So let us get back to the main question: What is the purpose of education? We find that it should prepare people for employment. But that, in turn, means that it should impart knowledge, it should help individuals to become good citizens, it should help to make them sensitive, thinking, active individuals (though the second point may be debated). All these qualities would help to prepare people for employment and for life. In fact, I think what would help people in life is largely what would help them to get employment. At least, that is how it should be.
Does our education system measure up to this? I do not think so. Our education system is primarily geared to enable the children to pass the examination. Whatever else the children gain is actually unintended. But isn't all this too tall an order for our education system? Perhaps. But let me look at it from another point. Very long ago, children used to learn the skills they required for living from their parents and peers. The extent of knowledge required, why the entire knowledge mankind had, was limited. Now things have changed dramatically. The extent of knowledge mankind has today is more than what a studious person can learn in a lifetime. And parents are often so busy with their own professions and/or with other matters that they are unable to impart any amount of education. In fact, that is probably how formal systems for education came up in society. Very often there are no other avenues for the children to acquire the capabilities discussed above. Therefore, our school system simply has to take upon itself these functions.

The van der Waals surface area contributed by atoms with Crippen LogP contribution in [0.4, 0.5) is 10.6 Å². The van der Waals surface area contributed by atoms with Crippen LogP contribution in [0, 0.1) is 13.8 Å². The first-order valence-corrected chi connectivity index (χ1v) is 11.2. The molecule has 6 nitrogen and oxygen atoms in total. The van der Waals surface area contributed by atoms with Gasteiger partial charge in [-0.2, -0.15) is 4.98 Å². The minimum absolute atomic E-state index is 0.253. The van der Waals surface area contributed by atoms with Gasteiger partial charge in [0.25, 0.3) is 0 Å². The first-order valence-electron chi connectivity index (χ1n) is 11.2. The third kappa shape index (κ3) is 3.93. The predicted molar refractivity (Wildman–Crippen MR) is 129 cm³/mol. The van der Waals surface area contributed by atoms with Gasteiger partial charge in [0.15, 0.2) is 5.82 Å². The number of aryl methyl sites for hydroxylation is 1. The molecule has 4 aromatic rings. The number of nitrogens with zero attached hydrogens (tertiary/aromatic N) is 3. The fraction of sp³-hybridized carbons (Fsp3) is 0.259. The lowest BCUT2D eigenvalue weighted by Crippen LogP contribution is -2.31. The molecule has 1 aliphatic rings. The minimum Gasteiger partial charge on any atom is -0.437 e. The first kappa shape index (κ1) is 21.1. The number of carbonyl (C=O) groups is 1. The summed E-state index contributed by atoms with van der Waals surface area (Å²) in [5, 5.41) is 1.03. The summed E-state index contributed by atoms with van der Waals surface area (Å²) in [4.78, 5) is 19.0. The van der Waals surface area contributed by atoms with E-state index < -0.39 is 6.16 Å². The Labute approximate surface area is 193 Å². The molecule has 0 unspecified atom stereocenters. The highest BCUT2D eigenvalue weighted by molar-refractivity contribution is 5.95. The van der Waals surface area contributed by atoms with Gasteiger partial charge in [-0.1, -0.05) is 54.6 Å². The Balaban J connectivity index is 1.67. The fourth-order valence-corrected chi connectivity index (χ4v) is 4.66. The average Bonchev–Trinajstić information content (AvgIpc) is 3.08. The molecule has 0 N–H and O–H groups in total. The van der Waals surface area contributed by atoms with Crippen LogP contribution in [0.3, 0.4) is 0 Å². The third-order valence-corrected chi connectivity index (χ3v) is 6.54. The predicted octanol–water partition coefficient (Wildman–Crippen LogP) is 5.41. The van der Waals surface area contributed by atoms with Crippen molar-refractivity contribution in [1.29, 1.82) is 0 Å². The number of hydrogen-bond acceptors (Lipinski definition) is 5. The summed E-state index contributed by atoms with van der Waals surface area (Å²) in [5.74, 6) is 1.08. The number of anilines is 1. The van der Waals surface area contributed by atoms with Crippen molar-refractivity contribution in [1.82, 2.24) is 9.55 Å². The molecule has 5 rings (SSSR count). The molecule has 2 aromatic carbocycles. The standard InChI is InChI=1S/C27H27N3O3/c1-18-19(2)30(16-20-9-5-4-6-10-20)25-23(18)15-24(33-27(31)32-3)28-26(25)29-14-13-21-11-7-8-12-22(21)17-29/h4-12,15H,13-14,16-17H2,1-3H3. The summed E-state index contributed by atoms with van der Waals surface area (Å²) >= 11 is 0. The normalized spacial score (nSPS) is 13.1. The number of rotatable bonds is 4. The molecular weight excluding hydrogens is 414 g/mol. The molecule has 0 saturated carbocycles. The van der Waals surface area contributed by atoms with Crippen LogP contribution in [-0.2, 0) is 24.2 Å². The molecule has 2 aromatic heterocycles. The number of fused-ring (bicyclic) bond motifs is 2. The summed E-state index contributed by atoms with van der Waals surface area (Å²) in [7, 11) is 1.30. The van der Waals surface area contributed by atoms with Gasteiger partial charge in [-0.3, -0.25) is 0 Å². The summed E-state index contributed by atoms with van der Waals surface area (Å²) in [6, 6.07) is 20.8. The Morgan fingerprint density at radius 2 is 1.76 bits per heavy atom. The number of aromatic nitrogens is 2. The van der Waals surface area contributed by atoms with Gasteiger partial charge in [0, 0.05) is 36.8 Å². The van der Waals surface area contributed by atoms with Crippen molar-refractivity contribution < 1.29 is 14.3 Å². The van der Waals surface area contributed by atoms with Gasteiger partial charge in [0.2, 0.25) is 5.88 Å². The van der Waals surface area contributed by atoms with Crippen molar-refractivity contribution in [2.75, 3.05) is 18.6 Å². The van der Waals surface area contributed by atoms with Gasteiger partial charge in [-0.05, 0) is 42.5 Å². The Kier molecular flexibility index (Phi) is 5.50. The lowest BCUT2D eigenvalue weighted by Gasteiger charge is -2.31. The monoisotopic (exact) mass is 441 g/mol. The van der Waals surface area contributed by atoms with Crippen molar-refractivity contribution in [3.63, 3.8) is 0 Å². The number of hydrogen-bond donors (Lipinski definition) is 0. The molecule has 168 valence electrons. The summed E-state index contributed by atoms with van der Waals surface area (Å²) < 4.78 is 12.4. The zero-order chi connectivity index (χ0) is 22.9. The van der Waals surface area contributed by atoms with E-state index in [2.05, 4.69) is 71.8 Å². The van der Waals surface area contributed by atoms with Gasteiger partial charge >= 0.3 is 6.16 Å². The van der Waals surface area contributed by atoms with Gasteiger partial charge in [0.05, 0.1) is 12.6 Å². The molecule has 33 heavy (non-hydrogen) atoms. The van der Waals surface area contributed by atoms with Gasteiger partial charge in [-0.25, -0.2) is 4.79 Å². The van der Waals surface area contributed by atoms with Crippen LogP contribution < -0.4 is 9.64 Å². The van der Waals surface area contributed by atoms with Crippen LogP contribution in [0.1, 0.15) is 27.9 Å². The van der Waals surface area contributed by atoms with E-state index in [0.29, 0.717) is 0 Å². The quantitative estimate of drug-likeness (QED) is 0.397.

Let me conclude by mentioning another kind of concern that Shalini Advani discusses in her article. This is about the changing purposes of education with time. As she says, "...there is one crucial question which is insufficiently discussed. And the question is this: What is the purpose of education today? At various times, over the past 100 years, that question has been answered differently --- in colonial India, the official answer would have been, 'To create a cadre of clerks and officials to run the colonial state' while in a newly decolonised India, the official answer could be, 'To create a nationalist sensibility and the national citizen' ... Today, I suspect the official answer to the question about the purpose of education would be: 'To give people jobs.'" In its broadest sense, this is what would also help them lead a good life and be helpful to society. But when it is seen just as "giving people jobs", I fear the objectives could be limited to just acquiring a limited set of skills. This should never be so.